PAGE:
Spatial Process of Soil Hydrological State Variables in Pinyon-Juniper Woodland.
Ole Wendroth1, Inmaculada Lebron2, M. Madsen3, David Robinson4, J. Belnap5, and David Chandler3. (1) University of Kentucky, "N-122M Ag Sci N., Dep Plant & Soil", Lexington, KY 40546-0312, United States of America, (2) Stanford University, 397 Panama Mall, 397 Panama Mall, Stanford, CA 94305, United States of America, (3) Utah State University, Department of Plants, Soils and Biometeorology, Logan, UT 84322-4820, (4) Stanford Univ Dept Geophysics, 397 Panama Mall, Stanford, CA 94305-2215, United States of America, (5) USGS, Canyonlands Field Station, Moab, UT 84532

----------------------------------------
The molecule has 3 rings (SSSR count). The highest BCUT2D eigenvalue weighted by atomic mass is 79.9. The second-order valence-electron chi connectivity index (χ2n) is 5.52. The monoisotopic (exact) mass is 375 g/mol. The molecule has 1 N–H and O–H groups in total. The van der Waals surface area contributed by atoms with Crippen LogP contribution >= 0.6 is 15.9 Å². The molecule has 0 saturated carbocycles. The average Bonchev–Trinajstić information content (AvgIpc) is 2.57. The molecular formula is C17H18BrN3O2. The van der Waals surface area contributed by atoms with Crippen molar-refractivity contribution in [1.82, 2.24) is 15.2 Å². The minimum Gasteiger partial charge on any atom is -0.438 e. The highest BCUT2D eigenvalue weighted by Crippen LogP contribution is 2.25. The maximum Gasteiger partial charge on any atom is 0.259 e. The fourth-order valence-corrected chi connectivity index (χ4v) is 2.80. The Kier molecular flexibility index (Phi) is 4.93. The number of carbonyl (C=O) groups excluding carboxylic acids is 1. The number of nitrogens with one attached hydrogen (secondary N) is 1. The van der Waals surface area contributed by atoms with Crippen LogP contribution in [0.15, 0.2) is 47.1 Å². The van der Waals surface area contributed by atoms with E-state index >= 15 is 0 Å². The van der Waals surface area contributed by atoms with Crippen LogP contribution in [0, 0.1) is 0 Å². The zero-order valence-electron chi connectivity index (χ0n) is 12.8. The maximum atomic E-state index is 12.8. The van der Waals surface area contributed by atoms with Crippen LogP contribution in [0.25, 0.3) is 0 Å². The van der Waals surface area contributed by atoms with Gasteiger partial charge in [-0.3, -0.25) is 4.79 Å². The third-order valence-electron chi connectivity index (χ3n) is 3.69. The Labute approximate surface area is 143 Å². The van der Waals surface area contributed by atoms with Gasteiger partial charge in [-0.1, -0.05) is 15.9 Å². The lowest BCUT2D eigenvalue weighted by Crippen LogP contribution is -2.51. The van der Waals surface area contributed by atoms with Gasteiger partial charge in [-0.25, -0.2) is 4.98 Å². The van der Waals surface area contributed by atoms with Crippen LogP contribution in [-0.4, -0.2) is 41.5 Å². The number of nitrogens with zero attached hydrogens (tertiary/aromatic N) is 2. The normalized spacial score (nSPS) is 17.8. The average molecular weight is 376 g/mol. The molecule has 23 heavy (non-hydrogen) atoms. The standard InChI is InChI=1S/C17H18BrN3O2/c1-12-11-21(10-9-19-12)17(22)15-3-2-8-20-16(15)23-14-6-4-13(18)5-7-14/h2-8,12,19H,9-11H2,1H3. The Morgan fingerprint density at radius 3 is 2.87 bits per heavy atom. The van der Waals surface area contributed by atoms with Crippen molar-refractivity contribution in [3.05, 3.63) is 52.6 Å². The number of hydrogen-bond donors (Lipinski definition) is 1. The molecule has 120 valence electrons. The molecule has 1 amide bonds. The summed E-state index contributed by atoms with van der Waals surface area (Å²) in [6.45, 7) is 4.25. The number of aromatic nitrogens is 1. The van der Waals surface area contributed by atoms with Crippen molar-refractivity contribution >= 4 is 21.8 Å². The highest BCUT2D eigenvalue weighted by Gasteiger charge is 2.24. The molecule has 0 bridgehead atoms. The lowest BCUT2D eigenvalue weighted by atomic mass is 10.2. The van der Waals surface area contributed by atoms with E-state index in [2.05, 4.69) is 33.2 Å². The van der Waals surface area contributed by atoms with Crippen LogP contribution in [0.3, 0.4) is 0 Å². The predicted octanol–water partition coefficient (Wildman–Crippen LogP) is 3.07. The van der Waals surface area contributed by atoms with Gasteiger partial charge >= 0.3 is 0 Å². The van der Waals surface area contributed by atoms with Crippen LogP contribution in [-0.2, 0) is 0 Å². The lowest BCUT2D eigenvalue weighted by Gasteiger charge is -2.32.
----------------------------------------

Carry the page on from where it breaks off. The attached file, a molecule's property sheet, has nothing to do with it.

Soil water and crop status across the landscape are closely associated in space and time. Hydrologic functional subunits vary within landscapes, and even within existing soil classification units, differing functional subunits can be identified. It is very important to understand the spatial process of soil water transport properties of surface soils within and across different hydrological functional subunits. The purpose of this study was to identify whether spatial water content series showed stable patterns when sampled during four different seasons. Moreover, the relation of matric-saturated hydraulic conductivity K to underlying soil moisture status should be identified. It was especially interesting if K was closely related to soil water content during the sampling time or rather related to the spatial soil water content distribution at another characteristic time. During winter, spring, summer, and fall of the year 2005 land surface soil water content was measured every 10 cm along a 15-m- transect, which reached from a trunk of a juniper tree through a patch of biological soil crust, a disturbed zone affected by wheel traffic, and another biological soil crust under ephreda bushes and a pinion pine. Along the same transect and at the same four sampling dates of soil water content, K at a soil water pressure head of -2 cm was measured every 30 cm in the horizontal direction using a tension infiltrometer. Spatial processes of both soil water content and K were analysed with respect to their spatial covariance structure. Partial autocorrelation functions indicated that a choice of first order autoregressive model would be appropriate to describe the spatial process. State-space models of K and soil water content were developed and autoregression coefficients estimated for different sampling scenarios. Pronounced fluctuations of K could only be conserved, if a sufficient number of observations was incorporated in the model.